Turbofan Condition Monitoring using Evolutionary Algorithm based Gas Path Analysis
Adaptive modelling (AM) based Gas Path Analysis (GPA) is a powerful diagnostic and prognostic technique for turbofan engine maintenance. This involves the assessment of turbofan component condition using thermodynamic models that can iteratively adapt to measurements values in the gas path by changing component condition parameters. The problem with this approach is that newer turbofan engines such as the General Electric GEnx-1B have fewer gas path sensors installed causing the AM equation systems to become underdetermined. To overcome this problem, a novel approach has been developed that combines the AM model with an Evolutionary Algorithm (EA) optimization scheme and applies it to multiple operating points. Additionally, these newer turbofan engines provide performance data continuously during flight.
Information on variable geometry and
bleed valve position, active clearance control state and power off-take is included, and can be accounted
for to further enhance AM model accuracy. A procedure is proposed where
the selection of operating points is based on steady-state stability
requirements, cycle model
operating point uncertainty and parameter outlier filtering. The Gas turbine Simulation Program (GSP) is used as the non-linear GPA modelling
environment. A Multiple
Operating Point Analysis (MOPA) is chosen to overcome the problem of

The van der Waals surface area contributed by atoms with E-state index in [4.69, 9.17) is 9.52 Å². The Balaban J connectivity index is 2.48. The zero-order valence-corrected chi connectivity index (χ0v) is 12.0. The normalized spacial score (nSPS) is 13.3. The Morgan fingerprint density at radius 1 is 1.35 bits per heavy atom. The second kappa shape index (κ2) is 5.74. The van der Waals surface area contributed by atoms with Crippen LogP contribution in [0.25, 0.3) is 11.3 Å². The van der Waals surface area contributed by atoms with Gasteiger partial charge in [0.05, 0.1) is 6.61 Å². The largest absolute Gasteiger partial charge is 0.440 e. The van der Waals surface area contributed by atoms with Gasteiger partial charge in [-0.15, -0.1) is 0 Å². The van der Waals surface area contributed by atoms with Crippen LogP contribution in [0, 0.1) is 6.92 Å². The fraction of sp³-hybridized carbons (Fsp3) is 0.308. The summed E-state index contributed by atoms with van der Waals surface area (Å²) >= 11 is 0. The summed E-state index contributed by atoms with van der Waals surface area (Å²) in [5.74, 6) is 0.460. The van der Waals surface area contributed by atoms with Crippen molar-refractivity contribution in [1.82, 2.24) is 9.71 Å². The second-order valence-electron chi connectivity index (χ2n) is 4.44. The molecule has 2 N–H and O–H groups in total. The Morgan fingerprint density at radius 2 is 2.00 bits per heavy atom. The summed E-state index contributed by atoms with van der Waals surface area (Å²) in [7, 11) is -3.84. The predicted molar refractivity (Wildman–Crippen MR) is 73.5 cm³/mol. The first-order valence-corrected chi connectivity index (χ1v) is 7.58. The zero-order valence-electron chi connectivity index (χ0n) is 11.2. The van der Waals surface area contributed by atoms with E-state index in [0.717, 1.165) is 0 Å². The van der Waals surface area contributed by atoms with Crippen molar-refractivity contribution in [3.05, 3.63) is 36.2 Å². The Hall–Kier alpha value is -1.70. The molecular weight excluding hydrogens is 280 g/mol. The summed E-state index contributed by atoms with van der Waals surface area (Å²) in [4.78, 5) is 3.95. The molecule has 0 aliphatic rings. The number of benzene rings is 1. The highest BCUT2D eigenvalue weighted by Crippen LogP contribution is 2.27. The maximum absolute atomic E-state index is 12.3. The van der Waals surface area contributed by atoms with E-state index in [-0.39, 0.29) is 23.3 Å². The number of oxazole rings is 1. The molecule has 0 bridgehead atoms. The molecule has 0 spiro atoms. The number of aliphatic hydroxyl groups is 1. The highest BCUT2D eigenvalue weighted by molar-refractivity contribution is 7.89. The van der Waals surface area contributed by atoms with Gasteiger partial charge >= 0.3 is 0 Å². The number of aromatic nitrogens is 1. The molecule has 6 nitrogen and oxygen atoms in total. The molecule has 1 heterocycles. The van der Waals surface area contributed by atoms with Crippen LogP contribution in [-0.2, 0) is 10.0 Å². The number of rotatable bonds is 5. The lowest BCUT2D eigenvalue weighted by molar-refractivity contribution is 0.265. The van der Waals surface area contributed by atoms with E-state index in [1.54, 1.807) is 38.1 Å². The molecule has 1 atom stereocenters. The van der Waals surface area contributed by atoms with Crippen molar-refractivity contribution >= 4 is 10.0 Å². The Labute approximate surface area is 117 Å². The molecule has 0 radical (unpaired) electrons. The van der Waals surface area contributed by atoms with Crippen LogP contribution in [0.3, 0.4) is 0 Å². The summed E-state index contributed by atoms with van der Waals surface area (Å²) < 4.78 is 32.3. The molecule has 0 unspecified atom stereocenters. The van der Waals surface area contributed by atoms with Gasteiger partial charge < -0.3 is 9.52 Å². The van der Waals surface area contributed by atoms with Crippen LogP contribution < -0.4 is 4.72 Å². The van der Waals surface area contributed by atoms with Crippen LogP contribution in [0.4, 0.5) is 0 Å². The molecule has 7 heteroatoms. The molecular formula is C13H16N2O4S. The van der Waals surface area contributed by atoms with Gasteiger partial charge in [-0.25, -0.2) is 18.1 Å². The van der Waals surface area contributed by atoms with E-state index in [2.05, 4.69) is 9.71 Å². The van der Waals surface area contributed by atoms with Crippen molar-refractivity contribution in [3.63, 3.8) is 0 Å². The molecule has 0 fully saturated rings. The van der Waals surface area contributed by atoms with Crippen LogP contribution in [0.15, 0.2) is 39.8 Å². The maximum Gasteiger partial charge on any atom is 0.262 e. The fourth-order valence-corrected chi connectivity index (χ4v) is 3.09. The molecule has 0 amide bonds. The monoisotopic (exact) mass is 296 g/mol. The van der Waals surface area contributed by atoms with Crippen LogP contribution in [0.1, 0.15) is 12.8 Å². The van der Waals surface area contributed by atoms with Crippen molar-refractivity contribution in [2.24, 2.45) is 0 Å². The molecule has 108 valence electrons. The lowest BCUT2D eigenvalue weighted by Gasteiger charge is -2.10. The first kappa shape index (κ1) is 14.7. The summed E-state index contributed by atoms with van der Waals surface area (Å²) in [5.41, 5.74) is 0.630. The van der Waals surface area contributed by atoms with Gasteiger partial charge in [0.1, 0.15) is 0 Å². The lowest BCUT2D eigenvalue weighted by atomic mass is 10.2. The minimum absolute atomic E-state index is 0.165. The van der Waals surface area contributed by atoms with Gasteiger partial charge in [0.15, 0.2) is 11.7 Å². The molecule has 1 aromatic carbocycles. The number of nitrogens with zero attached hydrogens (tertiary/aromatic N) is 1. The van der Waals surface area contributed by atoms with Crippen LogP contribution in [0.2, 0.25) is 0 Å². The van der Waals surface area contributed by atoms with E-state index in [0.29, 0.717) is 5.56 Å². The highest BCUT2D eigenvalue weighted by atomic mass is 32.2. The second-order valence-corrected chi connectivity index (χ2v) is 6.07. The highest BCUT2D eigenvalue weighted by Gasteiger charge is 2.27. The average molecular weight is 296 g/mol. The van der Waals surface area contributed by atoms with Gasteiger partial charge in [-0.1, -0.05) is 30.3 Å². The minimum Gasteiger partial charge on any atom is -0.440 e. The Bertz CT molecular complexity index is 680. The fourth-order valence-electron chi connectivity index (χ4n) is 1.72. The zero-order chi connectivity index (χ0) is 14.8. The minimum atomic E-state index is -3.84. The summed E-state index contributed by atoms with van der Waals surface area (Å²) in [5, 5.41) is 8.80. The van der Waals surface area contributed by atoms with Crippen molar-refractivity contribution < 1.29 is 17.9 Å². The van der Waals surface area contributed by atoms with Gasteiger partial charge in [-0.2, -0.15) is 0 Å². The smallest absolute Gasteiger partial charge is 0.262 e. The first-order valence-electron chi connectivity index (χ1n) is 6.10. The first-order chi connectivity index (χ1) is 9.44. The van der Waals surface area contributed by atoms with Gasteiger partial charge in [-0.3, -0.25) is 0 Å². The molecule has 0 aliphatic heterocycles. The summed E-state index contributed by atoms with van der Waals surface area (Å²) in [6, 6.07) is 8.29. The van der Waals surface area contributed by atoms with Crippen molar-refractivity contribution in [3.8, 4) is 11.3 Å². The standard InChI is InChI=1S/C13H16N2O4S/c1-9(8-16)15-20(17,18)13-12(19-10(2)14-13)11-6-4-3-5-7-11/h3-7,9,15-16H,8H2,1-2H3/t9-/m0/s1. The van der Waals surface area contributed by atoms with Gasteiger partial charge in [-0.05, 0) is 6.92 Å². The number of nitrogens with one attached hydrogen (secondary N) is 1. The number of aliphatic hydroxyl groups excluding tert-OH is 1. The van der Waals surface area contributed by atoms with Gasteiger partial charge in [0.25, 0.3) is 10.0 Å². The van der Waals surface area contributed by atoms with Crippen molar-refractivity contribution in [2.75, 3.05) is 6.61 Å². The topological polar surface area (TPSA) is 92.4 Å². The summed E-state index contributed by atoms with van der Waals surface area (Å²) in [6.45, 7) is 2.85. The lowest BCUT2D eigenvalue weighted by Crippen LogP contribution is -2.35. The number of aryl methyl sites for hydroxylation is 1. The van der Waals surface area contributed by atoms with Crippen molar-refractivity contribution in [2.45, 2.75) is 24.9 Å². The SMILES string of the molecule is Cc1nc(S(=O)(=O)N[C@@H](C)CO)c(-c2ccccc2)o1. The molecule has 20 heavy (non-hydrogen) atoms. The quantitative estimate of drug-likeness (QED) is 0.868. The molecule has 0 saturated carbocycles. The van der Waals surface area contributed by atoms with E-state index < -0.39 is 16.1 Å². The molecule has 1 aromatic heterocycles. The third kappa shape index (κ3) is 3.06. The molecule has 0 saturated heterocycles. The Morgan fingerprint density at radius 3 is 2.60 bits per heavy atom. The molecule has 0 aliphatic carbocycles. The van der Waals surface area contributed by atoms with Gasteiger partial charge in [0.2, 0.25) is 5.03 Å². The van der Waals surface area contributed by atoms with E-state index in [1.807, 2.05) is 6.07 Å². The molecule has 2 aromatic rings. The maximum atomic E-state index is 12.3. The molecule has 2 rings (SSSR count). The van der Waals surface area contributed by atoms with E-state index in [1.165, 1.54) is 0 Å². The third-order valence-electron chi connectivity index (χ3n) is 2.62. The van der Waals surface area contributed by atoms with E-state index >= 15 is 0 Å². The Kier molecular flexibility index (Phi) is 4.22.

underdetermination by utilizing multiple data sets at different operating
points. The EA finds
the best fit of health parameter deviations by minimizing the multi-point objective function using the GSP AM model. A
sub-form of the EA class named Differential Evolution (DE) has been chosen as
the optimizer. Like all EAs, DE is a parallel direct search method in which a population of parameter
vectors evolves following genetic operations towards an optimum output candidate.
The resulting hybrid GPA tool has been verified by solving for different simulated deterioration cases of a GSP model. The tool can identify the direction and magnitude of condition deviation of 10 health parameters using 6 gas path sensors. It has subsequently been validated using historical in-flight data of the GEnx-1B engine. It has demonstrated successful tracking of engine component condition for all 10 health parameters and identification of events such as turbine blade failure and water washes. The authors conclude that the tool has proven significant potential to enhance turbofan engine condition monitoring accuracy for minimizing maintenance costs and increasing safety and reliability.